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dc.contributorBrody, Samuel B
dc.creatorGrover, Himanshu
dc.date.accessioned2010-01-15T00:14:22Z
dc.date.accessioned2010-01-16T02:17:50Z
dc.date.accessioned2017-04-07T19:56:50Z
dc.date.available2010-01-15T00:14:22Z
dc.date.available2010-01-16T02:17:50Z
dc.date.available2017-04-07T19:56:50Z
dc.date.created2006-08
dc.date.issued2009-06-02
dc.identifier.urihttp://hdl.handle.net/1969.1/ETD-TAMU-1870
dc.description.abstractIn the last couple of decades, there has been increasing evidence of changes in global climate. With urban areas identified as the primary contributors to the climate change, there is an impetus for initiatives to persuade major contributors of greenhouse gases to undertake policy measures for climate change mitigation. The support for such initiatives at the international level has been mixed with many nations, including the United States, not accepting the Kyoto protocol. In view of the evident disagreement at the international level, initiatives promoting local communities to adopt self regulating policies for climate change mitigation have gained importance. One such initiative is the Cities for Climate Protection (CCP) supported by the International Council for Local Environmental Initiatives. This research explores the differences in the socio-economic and civic characteristics of metropolitan areas in the contiguous United States that have committed to CCP (as a policy measure for climate change mitigation) to those that have not. The data in this study has been primarily collected from the census documents and government publications. The indicators are grouped into risk, stress and civic variables. The differences amongst the metropolitan areas with CCP committed jurisdictions and those with non-committed jurisdictions have been analyzed through statistical t-tests and use of geographical information system (GIS). The research reveals that metropolitan areas with a higher degree of risk are more likely to commit to climate change mitigation policies whereas those with higher stress index are less likely to commit. The metropolitan areas with higher civic index were also found more likely to commit to policy measures for climate change mitigation. The results of the study are significant as they reveal that communities that are at risk are not necessarily adding to the climate stress and those contributing the most to the climatic stress are not committed to climate change mitigation. The results of the study support the need to discontinue the closed box approach and instead adopt an approach with vertical integration. Cooperation and coordination amongst the hierarchical aggregate levels of communities, from a place to a region, are imperative for effective implementation of climate mitigation initiatives.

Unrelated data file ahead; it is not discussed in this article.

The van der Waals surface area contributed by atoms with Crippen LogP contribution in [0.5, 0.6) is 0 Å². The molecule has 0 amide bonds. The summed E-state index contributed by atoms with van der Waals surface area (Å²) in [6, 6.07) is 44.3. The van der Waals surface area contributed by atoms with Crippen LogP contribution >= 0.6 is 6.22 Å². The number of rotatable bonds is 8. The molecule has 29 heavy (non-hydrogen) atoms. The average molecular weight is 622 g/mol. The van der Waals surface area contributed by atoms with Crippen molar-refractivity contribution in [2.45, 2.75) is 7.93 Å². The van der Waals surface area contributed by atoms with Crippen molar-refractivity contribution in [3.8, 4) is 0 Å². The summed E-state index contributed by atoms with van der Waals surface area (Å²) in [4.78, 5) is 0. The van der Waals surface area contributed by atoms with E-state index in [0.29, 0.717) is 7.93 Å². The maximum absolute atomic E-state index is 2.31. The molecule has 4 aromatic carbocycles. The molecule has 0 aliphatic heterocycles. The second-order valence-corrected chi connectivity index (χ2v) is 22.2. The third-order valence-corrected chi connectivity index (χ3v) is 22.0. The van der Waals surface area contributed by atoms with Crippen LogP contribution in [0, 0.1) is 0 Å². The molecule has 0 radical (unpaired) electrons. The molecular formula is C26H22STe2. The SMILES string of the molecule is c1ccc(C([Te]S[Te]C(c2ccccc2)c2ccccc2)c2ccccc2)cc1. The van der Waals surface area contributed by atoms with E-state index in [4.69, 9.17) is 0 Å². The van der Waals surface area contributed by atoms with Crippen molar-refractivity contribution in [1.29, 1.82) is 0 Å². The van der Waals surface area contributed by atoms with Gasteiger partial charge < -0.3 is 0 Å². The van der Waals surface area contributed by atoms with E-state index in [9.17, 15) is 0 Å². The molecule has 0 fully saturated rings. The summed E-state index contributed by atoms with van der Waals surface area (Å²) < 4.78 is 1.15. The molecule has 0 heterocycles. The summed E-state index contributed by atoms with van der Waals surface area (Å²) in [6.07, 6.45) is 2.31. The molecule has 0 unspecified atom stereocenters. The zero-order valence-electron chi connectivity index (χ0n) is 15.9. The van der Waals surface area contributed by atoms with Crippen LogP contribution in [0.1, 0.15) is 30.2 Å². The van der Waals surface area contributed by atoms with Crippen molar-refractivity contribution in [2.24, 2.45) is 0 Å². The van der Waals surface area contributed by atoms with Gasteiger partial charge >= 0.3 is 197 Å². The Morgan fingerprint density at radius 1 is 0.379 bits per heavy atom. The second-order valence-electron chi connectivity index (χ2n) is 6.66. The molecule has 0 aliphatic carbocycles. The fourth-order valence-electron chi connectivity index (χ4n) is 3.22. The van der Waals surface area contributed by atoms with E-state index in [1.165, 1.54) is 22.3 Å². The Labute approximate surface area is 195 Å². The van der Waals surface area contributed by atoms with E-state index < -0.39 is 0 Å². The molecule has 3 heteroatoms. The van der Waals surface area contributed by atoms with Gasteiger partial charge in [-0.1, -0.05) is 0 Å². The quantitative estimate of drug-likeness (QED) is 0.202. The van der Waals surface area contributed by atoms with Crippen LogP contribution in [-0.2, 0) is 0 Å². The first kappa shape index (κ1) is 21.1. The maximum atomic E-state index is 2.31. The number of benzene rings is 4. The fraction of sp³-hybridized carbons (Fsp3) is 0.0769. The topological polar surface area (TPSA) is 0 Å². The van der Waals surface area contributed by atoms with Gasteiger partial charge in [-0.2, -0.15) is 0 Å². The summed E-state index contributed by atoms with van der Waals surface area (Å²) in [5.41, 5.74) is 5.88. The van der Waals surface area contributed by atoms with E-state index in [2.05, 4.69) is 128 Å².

dc.language.isoen_US
dc.subjectClimate change
dc.subjectPlanning
dc.subjectMetropolitan areas
dc.subjectclimatic risk
dc.subjectclimatic stress
dc.subjectcivic index
dc.titlePlanning for mitigating climate change risk to metropolitan areas (USA)
dc.typeBook
dc.typeThesis


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